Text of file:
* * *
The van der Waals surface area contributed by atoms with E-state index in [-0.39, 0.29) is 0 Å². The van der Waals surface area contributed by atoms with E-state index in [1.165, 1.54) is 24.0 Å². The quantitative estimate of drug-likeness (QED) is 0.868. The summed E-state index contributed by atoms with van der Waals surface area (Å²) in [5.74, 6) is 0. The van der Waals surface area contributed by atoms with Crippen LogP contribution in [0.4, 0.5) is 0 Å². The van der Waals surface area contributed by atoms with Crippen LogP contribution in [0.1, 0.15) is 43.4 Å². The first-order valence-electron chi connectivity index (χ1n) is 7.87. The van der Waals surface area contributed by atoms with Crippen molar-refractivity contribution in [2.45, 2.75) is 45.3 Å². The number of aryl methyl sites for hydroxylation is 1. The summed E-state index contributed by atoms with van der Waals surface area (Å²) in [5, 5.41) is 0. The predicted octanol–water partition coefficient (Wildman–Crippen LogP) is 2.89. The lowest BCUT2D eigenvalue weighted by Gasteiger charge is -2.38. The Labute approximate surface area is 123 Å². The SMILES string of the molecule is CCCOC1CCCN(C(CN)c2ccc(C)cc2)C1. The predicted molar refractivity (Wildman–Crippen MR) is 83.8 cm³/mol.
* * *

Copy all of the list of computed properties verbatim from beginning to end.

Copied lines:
The van der Waals surface area contributed by atoms with E-state index in [-0.39, 0.29) is 0 Å². The van der Waals surface area contributed by atoms with E-state index in [1.165, 1.54) is 24.0 Å². The quantitative estimate of drug-likeness (QED) is 0.868. The summed E-state index contributed by atoms with van der Waals surface area (Å²) in [5.74, 6) is 0. The van der Waals surface area contributed by atoms with Crippen LogP contribution in [0.4, 0.5) is 0 Å². The van der Waals surface area contributed by atoms with Crippen LogP contribution in [0.1, 0.15) is 43.4 Å². The first-order valence-electron chi connectivity index (χ1n) is 7.87. The van der Waals surface area contributed by atoms with Crippen molar-refractivity contribution in [2.45, 2.75) is 45.3 Å². The number of aryl methyl sites for hydroxylation is 1. The summed E-state index contributed by atoms with van der Waals surface area (Å²) in [5, 5.41) is 0. The predicted octanol–water partition coefficient (Wildman–Crippen LogP) is 2.89. The lowest BCUT2D eigenvalue weighted by Gasteiger charge is -2.38. The Labute approximate surface area is 123 Å². The SMILES string of the molecule is CCCOC1CCCN(C(CN)c2ccc(C)cc2)C1. The predicted molar refractivity (Wildman–Crippen MR) is 83.8 cm³/mol.